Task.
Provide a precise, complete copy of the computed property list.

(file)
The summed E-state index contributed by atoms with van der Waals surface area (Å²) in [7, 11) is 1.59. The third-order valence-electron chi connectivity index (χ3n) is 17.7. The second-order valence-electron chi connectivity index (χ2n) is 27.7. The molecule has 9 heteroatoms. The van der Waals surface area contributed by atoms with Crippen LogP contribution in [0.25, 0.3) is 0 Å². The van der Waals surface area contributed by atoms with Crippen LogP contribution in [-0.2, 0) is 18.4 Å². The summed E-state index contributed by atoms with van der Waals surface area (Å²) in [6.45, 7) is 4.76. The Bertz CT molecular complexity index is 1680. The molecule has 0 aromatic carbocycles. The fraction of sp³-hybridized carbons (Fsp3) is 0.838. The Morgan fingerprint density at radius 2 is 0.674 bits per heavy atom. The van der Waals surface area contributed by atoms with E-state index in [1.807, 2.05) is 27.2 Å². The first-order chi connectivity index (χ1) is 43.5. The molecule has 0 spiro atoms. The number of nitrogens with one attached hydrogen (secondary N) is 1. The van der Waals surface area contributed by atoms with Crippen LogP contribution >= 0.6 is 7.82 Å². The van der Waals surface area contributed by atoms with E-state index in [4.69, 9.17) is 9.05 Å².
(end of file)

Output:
The summed E-state index contributed by atoms with van der Waals surface area (Å²) in [7, 11) is 1.59. The third-order valence-electron chi connectivity index (χ3n) is 17.7. The second-order valence-electron chi connectivity index (χ2n) is 27.7. The molecule has 9 heteroatoms. The van der Waals surface area contributed by atoms with Crippen LogP contribution in [0.25, 0.3) is 0 Å². The van der Waals surface area contributed by atoms with Crippen LogP contribution in [-0.2, 0) is 18.4 Å². The summed E-state index contributed by atoms with van der Waals surface area (Å²) in [6.45, 7) is 4.76. The Bertz CT molecular complexity index is 1680. The molecule has 0 aromatic carbocycles. The fraction of sp³-hybridized carbons (Fsp3) is 0.838. The Morgan fingerprint density at radius 2 is 0.674 bits per heavy atom. The van der Waals surface area contributed by atoms with E-state index in [1.807, 2.05) is 27.2 Å². The first-order chi connectivity index (χ1) is 43.5. The molecule has 0 spiro atoms. The number of nitrogens with one attached hydrogen (secondary N) is 1. The van der Waals surface area contributed by atoms with Crippen LogP contribution >= 0.6 is 7.82 Å². The van der Waals surface area contributed by atoms with E-state index in [4.69, 9.17) is 9.05 Å².